All of those native species are vulnerable to being killed by feral cats, so sterilizing them and releasing them back into the wild isn’t enough. The Sanctuary continues to work with conservationists to remove the cats away from nesting areas and supply them with a secure, everlasting home on the Sanctuary. This manner, each the birds and the cats can proceed to co-exist. 

The cats have plenty of places to lounge and hang out.

The cats have loads of places to lounge and hang around.

The Great Went

“The native birds were here first, and humans introduced the cats to the realm,” Vaughn said. “So, if there’s a chance to save lots of each, we’re going to attempt to do this.”

Sanctuaries just like the Lanai Cat Sanctuary can fill a singular and useful role in a comprehensive management plan for domestic cats, in response to Grant Sizemore, Director of Invasive Species Programs for the American Bird Conservancy, which endorses the sanctuary. Cats are cared for in a secure and secure location to live out the remainder of their days, and it also protects birds and other wildlife, too. 

Nevertheless, Sizemore also notes that every one cat owners should embrace responsible ownership, which incorporates sterilization, vaccination, identification and vet care. “Don’t allow them to roam, as in the event that they’re not sterilized, they’ll contribute to the population,” he said. “And even in the event that they are sterilized, a roaming cat contributes to harming native birds and wildlife.” 

Sizemore says that quite a few cat removal strategies — including reporting cats to animal control, reaching out to animal shelters, contacting rescues and sanctuaries to even returning cats to their owners — are all exhausted before euthanasia is an option. “It looks lots like what we do with dogs,” he said.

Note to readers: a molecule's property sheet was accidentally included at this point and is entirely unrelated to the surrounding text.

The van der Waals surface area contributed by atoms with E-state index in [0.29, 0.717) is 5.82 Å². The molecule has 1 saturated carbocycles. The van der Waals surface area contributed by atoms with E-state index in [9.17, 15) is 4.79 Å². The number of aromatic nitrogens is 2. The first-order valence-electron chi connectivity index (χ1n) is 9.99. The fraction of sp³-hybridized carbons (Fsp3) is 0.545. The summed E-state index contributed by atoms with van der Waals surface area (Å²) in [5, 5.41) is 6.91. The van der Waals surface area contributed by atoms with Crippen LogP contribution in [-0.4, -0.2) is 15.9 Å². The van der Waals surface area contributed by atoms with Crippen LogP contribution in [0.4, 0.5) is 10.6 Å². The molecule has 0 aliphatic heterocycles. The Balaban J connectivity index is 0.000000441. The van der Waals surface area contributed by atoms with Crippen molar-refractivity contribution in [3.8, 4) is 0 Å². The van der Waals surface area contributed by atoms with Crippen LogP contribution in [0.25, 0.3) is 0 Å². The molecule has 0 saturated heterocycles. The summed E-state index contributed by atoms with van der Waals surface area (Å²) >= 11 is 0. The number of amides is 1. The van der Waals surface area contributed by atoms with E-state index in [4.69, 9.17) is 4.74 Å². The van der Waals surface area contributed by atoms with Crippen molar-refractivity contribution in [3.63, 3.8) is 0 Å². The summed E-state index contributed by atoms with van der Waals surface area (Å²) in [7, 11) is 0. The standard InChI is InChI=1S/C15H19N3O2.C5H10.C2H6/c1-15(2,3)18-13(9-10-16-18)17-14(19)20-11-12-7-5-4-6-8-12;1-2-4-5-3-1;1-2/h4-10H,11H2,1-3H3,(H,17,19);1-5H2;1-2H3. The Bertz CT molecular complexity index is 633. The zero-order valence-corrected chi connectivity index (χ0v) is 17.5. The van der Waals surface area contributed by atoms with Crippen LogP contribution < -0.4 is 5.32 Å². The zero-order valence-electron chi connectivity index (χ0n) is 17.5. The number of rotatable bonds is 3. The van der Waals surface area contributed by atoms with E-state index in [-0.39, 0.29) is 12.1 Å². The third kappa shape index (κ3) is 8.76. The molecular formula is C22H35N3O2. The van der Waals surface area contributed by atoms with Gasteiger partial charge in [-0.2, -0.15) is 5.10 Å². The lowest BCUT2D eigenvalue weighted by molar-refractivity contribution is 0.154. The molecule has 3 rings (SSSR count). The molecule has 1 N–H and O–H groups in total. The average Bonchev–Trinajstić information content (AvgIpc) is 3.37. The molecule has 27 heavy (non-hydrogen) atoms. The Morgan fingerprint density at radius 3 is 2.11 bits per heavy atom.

“We don’t let feral dogs run wild, so we shouldn’t with cats either.” 

One of hundreds of cats at the Lanai Cat Sanctuary, a no-kill sanctuary for feline friends.

Considered one of a whole lot of cats on the Lanai Cat Sanctuary, a no-kill sanctuary for feline friends.

The Great Went

Today, Lanai still doesn’t have a veterinarian living on the island. The sanctuary flies in a veterinarian and technicians from Honolulu almost weekly, and so they help the sanctuary staff perform all medical work from a state-of-the-art mobile veterinary clinic, complete with anesthesia machines and an X-ray machine. 

“It’s a full surgery clinic on wheels,” Vaughn said. 

And since the local people doesn’t have an on-island vet, the sanctuary loans out its mobile clinic to the vet, who goes out twice a month into Lanai City and offers vet look after owned pets. 

In exchange for the sanctuary loaning out its mobile vet unit, the veterinarian constantly spays and neuters all small animals at no cost to maintain populations under control.

If all in favour of adadopting from the Lanai Cat Sanctuary, there are two methods. Should you fall in love with a cat while visiting, but can’t take the cat home, you’ll be able to adopt in place, which costs $360 a yr and includes monthly photos of your furry friend, plus updates on how they’re doing. 

Cats at the Lanai Cat Sanctuary can climb and nap wherever they please. Tall fences around the property and some netting keeps them from escaping.

Cats on the Lanai Cat Sanctuary can climb and nap wherever they please. Tall fences across the property and a few netting keeps them from escaping.

The Great Went

To adopt a cat and take it off-island, adopters might want to pay for flights and accommodations to get the cat to its recent home. The sanctuary also helps coordinate travel. 

Last yr, 100 cats were adopted into recent homes. “Ninety-five percent of our cats are adopted off island and to visitors from the mainland,” Vaughn said.

The Sanctuary also takes donations and has an Amazon Wish List.

Visitors may also volunteer with the Sanctuary as a part of the Malama Hawaii Program, which provides special discounts and even free nights at participating hotels. Volunteers on the Sanctuary receive free, limited-edition gear and their tasks can include landscaping, painting, brushing cats and even socializing with the cats.

Editor’s note: SFGATE recognizes the importance of diacritical marks within the Hawaiian language. We’re unable to make use of them on account of the constraints of our publishing platform.